Container Ship's Evasive Action Increased Collision Risk

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The Australian Transport Safety Bureau has released the final investigation report into the collision between the container ship Beijing Bridge and fishing vessel Saxon Onward noting that the container ship's evasive action actually increased the risk of collision.

The incident occurred in the Tasman Sea, about three nautical miles south-east of Gabo Island, Victoria, on January 23, 2018. The collision occurred at about 0015 when Beijing Bridge was en route to Melbourne. There were no injuries or pollution reported by either vessel. The fishing vessel suffered substantial damage to its hull but was able to make its way unassisted to the nearby port of Eden, New South Wales. The container ship resumed its passage and berthed in Melbourne later the same day.

Both vessels had been aware of each other’s presence for at least half an hour before the collision took place. Both vessels also took action in an attempt to avoid collision but these actions were either insufficient or too late. Beijing Bridge’s course alteration was not substantial, not made in good time, and actually increased the risk of a collision. Saxon Onward made a substantial course alteration but it was made too late and resulted in the collision.

The Australian Transport Safety Bureau continues to see collisions between small vessels and trading ships on the Australian coast, with at least 65 such collisions reported and 39 investigated since 1990. Safety investigations into several of these collisions have shown that taking early and effective avoiding action, and the keeping of a proper lookout, could have prevented most of these collisions.

The Minutes Before the Collision

At about 0005, with Beijing Bridge about four nautical miles away, Saxon Onward’s watchkeeper left the wheelhouse and walked the short distance to the trawler’s bow to better assess the situation. He sighted Beijing Bridge fine on the starboard bow with the ship’s two masthead lights (nearly in a line), green sidelight and deck lights visible. He then returned to the wheelhouse and continued to monitor the approaching ship visually and by radar while maintaining Saxon Onward’s course and speed.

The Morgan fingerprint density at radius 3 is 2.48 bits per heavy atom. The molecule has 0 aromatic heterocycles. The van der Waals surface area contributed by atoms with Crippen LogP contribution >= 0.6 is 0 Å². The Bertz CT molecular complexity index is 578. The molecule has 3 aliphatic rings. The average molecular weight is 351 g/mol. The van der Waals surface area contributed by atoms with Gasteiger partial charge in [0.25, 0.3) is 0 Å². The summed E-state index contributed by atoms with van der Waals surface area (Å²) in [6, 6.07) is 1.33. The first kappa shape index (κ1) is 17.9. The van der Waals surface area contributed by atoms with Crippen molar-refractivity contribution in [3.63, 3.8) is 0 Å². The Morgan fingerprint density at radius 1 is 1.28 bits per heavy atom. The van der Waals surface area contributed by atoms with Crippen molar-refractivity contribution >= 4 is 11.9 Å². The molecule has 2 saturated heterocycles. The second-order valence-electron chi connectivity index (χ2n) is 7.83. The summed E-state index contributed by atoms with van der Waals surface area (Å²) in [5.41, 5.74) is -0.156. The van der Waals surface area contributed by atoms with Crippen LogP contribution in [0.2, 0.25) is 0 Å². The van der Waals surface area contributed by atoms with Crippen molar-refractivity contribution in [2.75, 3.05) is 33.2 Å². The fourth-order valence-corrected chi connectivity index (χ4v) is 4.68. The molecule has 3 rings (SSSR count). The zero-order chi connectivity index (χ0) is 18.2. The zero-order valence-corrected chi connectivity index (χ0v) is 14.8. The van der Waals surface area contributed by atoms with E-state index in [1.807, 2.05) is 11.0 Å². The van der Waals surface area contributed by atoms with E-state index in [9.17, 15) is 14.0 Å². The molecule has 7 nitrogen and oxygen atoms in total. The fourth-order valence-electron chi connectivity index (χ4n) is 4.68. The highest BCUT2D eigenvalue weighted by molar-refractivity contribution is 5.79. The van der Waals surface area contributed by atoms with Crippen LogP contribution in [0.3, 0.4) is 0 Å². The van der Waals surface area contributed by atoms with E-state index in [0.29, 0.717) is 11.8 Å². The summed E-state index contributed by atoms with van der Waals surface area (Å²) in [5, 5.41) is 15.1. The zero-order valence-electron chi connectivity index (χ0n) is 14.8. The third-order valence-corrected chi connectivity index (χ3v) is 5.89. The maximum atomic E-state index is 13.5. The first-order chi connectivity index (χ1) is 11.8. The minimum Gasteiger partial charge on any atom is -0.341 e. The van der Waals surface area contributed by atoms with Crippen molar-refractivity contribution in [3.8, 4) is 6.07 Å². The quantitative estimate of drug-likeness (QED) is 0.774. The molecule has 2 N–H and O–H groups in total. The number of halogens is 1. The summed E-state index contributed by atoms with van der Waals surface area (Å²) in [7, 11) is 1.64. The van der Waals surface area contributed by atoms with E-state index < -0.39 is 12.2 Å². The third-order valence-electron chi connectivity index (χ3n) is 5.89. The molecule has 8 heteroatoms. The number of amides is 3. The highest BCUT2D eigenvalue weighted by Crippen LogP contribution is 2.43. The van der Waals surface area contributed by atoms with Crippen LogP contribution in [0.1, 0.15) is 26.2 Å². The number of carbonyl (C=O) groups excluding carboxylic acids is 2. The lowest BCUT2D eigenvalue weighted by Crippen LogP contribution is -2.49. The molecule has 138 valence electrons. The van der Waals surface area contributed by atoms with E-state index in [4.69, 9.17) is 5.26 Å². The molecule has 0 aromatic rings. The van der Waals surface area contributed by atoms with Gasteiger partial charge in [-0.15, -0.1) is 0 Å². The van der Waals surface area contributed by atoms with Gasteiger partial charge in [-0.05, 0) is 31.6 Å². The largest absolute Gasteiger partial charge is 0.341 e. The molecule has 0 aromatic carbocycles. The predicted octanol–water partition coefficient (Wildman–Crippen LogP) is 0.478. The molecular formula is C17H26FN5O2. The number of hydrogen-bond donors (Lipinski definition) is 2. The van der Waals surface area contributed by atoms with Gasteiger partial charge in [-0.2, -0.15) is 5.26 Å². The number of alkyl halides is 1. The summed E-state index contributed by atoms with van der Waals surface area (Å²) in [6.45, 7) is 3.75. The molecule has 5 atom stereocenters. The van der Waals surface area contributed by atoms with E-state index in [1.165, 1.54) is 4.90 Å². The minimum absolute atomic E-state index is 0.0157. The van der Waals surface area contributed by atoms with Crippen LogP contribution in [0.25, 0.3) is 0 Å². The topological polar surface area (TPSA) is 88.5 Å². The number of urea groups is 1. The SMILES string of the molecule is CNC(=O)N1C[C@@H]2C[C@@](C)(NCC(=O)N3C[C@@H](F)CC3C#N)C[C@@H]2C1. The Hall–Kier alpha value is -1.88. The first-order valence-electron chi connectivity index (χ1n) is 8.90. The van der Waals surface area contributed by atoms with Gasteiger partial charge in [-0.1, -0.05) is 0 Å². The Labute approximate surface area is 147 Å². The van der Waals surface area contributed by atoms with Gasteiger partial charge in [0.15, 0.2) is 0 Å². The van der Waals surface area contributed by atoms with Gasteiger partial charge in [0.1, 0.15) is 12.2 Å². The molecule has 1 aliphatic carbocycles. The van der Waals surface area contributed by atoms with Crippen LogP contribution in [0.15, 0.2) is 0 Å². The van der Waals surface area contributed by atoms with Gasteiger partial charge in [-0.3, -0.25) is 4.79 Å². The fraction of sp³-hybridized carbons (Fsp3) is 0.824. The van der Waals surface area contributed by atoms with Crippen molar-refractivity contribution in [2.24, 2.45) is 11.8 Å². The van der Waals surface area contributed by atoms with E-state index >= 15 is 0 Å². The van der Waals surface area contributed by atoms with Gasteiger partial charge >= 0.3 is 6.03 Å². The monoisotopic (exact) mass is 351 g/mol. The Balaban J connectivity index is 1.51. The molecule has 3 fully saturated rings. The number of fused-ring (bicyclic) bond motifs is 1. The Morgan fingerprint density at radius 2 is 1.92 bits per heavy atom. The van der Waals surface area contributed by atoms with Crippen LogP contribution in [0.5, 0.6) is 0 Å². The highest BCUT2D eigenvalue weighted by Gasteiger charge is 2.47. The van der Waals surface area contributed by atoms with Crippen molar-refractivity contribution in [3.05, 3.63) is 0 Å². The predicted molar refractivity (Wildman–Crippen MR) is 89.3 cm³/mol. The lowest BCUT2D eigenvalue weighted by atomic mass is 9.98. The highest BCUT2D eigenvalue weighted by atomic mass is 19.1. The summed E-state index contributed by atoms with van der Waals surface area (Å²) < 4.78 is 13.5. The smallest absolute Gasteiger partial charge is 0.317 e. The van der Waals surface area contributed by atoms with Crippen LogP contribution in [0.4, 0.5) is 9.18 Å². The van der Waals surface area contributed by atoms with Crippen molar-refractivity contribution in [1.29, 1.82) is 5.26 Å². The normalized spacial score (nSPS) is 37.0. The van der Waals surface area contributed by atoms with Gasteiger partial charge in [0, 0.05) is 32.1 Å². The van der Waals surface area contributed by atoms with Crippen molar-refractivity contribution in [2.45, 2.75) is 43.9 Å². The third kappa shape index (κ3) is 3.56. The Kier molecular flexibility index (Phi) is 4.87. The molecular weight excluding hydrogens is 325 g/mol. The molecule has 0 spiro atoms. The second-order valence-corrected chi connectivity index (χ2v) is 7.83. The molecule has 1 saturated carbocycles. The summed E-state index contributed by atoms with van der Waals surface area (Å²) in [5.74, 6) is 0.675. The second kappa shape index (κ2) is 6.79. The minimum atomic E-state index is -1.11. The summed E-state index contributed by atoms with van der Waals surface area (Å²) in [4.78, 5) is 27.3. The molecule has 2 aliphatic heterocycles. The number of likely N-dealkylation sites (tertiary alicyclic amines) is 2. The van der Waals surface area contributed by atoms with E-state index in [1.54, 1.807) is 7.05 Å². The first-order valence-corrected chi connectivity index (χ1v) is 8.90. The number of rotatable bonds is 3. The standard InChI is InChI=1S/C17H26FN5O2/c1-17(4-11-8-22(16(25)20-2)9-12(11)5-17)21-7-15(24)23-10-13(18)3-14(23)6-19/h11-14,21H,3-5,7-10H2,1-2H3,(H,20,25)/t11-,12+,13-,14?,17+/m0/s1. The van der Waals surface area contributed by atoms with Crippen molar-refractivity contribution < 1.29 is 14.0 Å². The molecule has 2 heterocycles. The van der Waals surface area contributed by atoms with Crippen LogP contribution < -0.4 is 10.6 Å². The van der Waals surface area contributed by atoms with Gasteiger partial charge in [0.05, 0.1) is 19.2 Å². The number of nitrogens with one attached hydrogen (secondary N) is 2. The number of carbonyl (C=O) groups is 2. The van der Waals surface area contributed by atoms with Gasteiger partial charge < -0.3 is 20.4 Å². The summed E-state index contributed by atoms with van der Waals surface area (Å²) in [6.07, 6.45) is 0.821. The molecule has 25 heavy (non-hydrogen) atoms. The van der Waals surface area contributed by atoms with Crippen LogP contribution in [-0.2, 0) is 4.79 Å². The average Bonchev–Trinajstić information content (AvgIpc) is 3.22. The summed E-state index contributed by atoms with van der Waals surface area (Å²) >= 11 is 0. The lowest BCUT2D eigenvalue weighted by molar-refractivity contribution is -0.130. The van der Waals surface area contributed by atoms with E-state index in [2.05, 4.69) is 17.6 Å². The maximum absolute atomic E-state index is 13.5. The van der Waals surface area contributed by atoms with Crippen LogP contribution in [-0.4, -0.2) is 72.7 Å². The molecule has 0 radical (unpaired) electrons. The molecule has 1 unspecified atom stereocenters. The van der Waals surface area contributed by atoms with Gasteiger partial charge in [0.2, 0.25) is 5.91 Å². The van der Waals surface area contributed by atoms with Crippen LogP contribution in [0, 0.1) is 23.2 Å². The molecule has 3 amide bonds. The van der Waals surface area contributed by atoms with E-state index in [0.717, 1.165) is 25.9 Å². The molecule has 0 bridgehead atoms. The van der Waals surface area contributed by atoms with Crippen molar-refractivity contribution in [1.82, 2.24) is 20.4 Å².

By about 0008, Beijing Bridge was steady on a new course with a heading of 241º and was about 0.75 nautical miles to starboard of the ship’s planned track with Saxon Onward fine on the ship’s port bow. About a minute later, the officer of the watch (OOW) altered the ship’s heading to port with the intention of passing between two trawlers, the Saxon Onward and the Rubicon, and increasing the distance at which Saxon Onward’s closest point of approach would occur. The ship eventually settled on a heading of 228º at about 0012 with Saxon Onward, now on the ship’s starboard bow.

Shortly after, Saxon Onward’s watchkeeper commenced a rapid turn to starboard at a distance of about one nautical mile from Beijing Bridge.

In response, Beijing Bridge’s OOW altered the ship’s heading to port from 228º to 225º and flashed the ship’s Aldis lamp at Saxon Onward followed by a long blast on the ship’s whistle. Woken by the whistle, the ship’s master called the OOW on the bridge telephone to find out what was happening and was told that he was needed on the bridge. The OOW then continued to sound long blasts on the ship’s whistle. At about 0014, the OOW changed the steering over from autopilot to hand steering and placed the wheel hard to port.

A few seconds later, the master arrived on the ship’s bridge and saw the lights of the trawler, on the starboard side, rapidly closing on the ship. He also immediately ordered “hand steering” and “hard to port” and confirmed that the ship was beginning to turn to port. The master ordered the OOW to continue blowing the whistle and then went out on to the starboard bridge wing.